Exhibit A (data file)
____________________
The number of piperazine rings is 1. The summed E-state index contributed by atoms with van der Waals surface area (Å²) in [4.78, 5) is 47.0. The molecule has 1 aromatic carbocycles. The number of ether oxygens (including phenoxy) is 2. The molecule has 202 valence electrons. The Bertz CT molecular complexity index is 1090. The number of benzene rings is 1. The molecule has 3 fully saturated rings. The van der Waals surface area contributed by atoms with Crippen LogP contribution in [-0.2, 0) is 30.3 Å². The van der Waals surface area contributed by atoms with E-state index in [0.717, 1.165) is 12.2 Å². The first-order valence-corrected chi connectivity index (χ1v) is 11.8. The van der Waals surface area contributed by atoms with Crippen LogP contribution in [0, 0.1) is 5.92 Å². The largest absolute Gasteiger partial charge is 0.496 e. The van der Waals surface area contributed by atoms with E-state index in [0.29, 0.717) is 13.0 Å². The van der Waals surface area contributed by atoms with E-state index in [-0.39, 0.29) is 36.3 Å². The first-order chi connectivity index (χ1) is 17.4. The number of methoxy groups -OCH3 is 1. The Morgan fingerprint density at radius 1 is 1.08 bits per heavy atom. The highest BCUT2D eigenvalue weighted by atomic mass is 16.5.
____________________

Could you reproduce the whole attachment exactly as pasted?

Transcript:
The number of piperazine rings is 1. The summed E-state index contributed by atoms with van der Waals surface area (Å²) in [4.78, 5) is 47.0. The molecule has 1 aromatic carbocycles. The number of ether oxygens (including phenoxy) is 2. The molecule has 202 valence electrons. The Bertz CT molecular complexity index is 1090. The number of benzene rings is 1. The molecule has 3 fully saturated rings. The van der Waals surface area contributed by atoms with Crippen LogP contribution in [-0.2, 0) is 30.3 Å². The van der Waals surface area contributed by atoms with E-state index in [0.717, 1.165) is 12.2 Å². The first-order valence-corrected chi connectivity index (χ1v) is 11.8. The van der Waals surface area contributed by atoms with Crippen LogP contribution in [0, 0.1) is 5.92 Å². The largest absolute Gasteiger partial charge is 0.496 e. The van der Waals surface area contributed by atoms with E-state index in [0.29, 0.717) is 13.0 Å². The van der Waals surface area contributed by atoms with E-state index in [-0.39, 0.29) is 36.3 Å². The first-order chi connectivity index (χ1) is 17.4. The number of methoxy groups -OCH3 is 1. The Morgan fingerprint density at radius 1 is 1.08 bits per heavy atom. The highest BCUT2D eigenvalue weighted by atomic mass is 16.5.